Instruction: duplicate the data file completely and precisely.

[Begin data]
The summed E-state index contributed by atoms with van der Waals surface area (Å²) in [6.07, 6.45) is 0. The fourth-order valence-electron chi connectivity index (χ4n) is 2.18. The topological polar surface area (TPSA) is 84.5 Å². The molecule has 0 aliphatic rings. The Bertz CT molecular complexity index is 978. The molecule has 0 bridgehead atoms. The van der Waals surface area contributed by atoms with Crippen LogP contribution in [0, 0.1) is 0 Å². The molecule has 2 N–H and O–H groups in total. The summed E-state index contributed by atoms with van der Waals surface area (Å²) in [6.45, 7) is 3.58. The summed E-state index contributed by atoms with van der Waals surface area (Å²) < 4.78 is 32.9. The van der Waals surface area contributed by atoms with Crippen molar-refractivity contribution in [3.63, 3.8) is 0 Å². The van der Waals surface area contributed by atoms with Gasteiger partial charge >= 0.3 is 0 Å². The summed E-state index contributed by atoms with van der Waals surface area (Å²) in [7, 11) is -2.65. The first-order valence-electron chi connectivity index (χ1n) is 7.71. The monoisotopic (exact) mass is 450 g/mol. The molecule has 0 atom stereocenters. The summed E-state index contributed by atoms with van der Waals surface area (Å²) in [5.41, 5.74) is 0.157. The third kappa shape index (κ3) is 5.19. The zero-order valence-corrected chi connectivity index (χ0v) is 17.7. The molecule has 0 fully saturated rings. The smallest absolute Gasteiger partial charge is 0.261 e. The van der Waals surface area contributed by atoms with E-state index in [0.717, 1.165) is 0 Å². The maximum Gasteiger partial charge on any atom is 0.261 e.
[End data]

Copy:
The summed E-state index contributed by atoms with van der Waals surface area (Å²) in [6.07, 6.45) is 0. The fourth-order valence-electron chi connectivity index (χ4n) is 2.18. The topological polar surface area (TPSA) is 84.5 Å². The molecule has 0 aliphatic rings. The Bertz CT molecular complexity index is 978. The molecule has 0 bridgehead atoms. The van der Waals surface area contributed by atoms with Crippen LogP contribution in [0, 0.1) is 0 Å². The molecule has 2 N–H and O–H groups in total. The summed E-state index contributed by atoms with van der Waals surface area (Å²) in [6.45, 7) is 3.58. The summed E-state index contributed by atoms with van der Waals surface area (Å²) < 4.78 is 32.9. The van der Waals surface area contributed by atoms with Crippen molar-refractivity contribution in [3.63, 3.8) is 0 Å². The van der Waals surface area contributed by atoms with Gasteiger partial charge >= 0.3 is 0 Å². The summed E-state index contributed by atoms with van der Waals surface area (Å²) in [7, 11) is -2.65. The first-order valence-electron chi connectivity index (χ1n) is 7.71. The monoisotopic (exact) mass is 450 g/mol. The molecule has 0 atom stereocenters. The summed E-state index contributed by atoms with van der Waals surface area (Å²) in [5.41, 5.74) is 0.157. The third kappa shape index (κ3) is 5.19. The zero-order valence-corrected chi connectivity index (χ0v) is 17.7. The molecule has 0 fully saturated rings. The smallest absolute Gasteiger partial charge is 0.261 e. The van der Waals surface area contributed by atoms with E-state index in [0.717, 1.165) is 0 Å². The maximum Gasteiger partial charge on any atom is 0.261 e.